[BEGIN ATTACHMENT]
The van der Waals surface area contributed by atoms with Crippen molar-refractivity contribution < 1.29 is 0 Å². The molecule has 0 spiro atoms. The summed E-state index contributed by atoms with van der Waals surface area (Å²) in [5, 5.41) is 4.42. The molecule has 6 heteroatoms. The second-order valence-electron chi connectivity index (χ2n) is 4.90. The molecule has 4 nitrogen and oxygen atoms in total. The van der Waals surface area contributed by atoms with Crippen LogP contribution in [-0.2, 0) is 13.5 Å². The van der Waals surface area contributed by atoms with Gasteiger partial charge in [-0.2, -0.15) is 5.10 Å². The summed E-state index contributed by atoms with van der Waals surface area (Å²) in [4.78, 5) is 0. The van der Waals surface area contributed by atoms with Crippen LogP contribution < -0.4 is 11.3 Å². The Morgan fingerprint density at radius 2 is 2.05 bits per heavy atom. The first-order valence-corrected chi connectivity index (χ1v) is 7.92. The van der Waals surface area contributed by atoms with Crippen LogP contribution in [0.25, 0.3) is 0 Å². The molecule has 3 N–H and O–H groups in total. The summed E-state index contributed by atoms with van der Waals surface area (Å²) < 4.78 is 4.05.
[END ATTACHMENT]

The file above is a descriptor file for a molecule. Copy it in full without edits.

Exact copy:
The van der Waals surface area contributed by atoms with Crippen molar-refractivity contribution < 1.29 is 0 Å². The molecule has 0 spiro atoms. The summed E-state index contributed by atoms with van der Waals surface area (Å²) in [5, 5.41) is 4.42. The molecule has 6 heteroatoms. The second-order valence-electron chi connectivity index (χ2n) is 4.90. The molecule has 4 nitrogen and oxygen atoms in total. The van der Waals surface area contributed by atoms with Crippen LogP contribution in [-0.2, 0) is 13.5 Å². The van der Waals surface area contributed by atoms with Gasteiger partial charge in [-0.2, -0.15) is 5.10 Å². The summed E-state index contributed by atoms with van der Waals surface area (Å²) in [4.78, 5) is 0. The van der Waals surface area contributed by atoms with Crippen LogP contribution < -0.4 is 11.3 Å². The Morgan fingerprint density at radius 2 is 2.05 bits per heavy atom. The first-order valence-corrected chi connectivity index (χ1v) is 7.92. The van der Waals surface area contributed by atoms with Crippen LogP contribution in [0.25, 0.3) is 0 Å². The molecule has 3 N–H and O–H groups in total. The summed E-state index contributed by atoms with van der Waals surface area (Å²) < 4.78 is 4.05.